In session two, Chung-Hsiun Wu, CEO of the Development Center for Biotechnology, gave a keynote speech on Rapid testing/Application of Testing Tools. In the discussion with Chih-Jung Chang, COO of EirGenix Incorporated, that followed, the two expressed the belief that public-private partnership is the ideal method for promoting testing tools in the post-epidemic era; taking Taiwan as an example, Academia Sinica provided antibodies and Tzu Chi University developed an antibody rapid test kit that received approval for sale in Indonesia in just three days and sold 500,000 doses. A similar situation has been seen in South Korea; after the COVID outbreak, the government activated Emergency Use Authorization (EUA), providing antibodies to operators, who completed the development of a testing kit product in under two week; the product was quickly approved for sale and also exported, resulting in a large increase in export revenue. This shows that that public and private cooperation will be the future trend.

For session three, Development of Medical Diagnosis and Treatment by Telecommunication, Sheng-Jean Huang, superintendent of Taipei City Hospital, gave a keynote speech. He said that March-November 2020, 260 people in home isolation and quarantine were diagnosed and treated by telecommunications in Taipei City, reducing the need to visit hospital, however, accumulation of more experience is needed and support is needed in terms of regulations, medical technology and public trust etc. Ministry of Health and Welfare administrative deputy minister Chung-Liang Shih pointed out that in the past both doctors and patents were doubtful about medical treatment and diagnosis by telecommunications, however, there was a high level of acceptance during the epidemic period; the acceptance level of doctors, however, did not rise much which means there are still obstacles to be overcome in future. Ming-Chih Chiang, deputy general manager of the Intelligent Services Division of Advantech, expressed the view that medical diagnosis and treatment by telecommunications needs professional facilities and equipment, however, domestic hospitals currently lack video system platform physical face to face meeting, which is a direction in which ICT operators can work in future.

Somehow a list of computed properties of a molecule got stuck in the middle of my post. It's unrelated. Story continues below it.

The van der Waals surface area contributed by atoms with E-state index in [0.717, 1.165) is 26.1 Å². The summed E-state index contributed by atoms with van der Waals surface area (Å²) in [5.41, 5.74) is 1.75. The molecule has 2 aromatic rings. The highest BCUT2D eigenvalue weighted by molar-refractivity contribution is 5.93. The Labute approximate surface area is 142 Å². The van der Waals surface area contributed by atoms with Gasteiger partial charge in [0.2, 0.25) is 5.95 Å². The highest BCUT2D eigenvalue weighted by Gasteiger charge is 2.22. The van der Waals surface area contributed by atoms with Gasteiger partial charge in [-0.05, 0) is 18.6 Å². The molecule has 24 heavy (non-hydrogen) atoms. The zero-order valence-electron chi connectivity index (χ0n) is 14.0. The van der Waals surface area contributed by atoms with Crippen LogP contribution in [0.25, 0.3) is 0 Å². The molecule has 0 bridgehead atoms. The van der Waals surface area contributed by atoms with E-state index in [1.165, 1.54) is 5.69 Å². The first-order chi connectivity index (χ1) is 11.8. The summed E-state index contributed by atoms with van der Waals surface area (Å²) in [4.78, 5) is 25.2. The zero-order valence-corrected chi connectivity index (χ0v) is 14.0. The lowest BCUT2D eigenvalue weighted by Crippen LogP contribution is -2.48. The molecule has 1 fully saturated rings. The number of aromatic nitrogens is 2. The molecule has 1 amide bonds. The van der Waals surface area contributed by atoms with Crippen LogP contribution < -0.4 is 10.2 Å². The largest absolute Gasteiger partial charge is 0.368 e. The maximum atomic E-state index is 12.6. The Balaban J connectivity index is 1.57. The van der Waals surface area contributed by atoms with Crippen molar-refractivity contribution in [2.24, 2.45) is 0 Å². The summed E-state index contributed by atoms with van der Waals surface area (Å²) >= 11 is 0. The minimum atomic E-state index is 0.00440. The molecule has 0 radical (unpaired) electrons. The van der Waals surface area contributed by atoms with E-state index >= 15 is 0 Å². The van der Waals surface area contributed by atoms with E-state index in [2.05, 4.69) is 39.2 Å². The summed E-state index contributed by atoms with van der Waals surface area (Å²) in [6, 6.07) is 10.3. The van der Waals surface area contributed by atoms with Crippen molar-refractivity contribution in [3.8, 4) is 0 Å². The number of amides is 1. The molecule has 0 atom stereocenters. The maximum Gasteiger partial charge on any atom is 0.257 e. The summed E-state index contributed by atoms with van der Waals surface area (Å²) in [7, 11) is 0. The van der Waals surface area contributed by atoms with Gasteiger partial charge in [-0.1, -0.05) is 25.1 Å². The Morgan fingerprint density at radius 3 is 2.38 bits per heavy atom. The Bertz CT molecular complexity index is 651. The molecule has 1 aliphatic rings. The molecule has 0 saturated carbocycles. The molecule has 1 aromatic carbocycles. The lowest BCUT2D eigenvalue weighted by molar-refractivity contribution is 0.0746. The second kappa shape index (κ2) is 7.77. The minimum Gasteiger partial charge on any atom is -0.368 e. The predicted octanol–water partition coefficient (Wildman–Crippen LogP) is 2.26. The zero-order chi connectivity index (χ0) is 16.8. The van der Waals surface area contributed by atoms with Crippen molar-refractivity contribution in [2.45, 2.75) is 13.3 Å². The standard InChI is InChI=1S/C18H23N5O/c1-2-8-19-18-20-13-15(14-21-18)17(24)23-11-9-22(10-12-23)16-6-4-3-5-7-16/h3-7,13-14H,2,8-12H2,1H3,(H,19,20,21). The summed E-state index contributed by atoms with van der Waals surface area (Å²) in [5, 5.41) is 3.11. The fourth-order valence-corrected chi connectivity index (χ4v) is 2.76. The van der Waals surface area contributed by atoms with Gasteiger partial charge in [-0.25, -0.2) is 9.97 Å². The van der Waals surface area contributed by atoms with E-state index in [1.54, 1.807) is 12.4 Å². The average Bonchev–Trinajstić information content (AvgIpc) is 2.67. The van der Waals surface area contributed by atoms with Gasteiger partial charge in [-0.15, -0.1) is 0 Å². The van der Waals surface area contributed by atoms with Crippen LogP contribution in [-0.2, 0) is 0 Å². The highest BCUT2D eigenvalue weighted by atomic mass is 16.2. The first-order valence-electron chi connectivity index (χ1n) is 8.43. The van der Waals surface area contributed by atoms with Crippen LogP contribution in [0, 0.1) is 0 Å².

At the end of the forum, Mayor Ko expressed his opinions on the three themes of discussion. On the subject of national vaccine development that is of concern all round, he said that the fact that there has only been a few local cases presents difficulties in human subject research. However, it is not necessary to complete the whole process because, after the first clinical trial is complete, the results can be sold to an international pharmaceutical company. He said that the civil-government public-private partnership model will be an important cooperation method in future. Also, Taiwan’s digital transformation has not been fast enough due to successful epidemic prevention, however, crisis is opportunity; some arrivals from overseas are likely to have aches and pains and colds during their time in hotel quarantine or in home quarantine or isolation, therefore, using this opportunity to develop medical diagnosis and treatment by telecommunications can be considered, building a complete telemedicine model.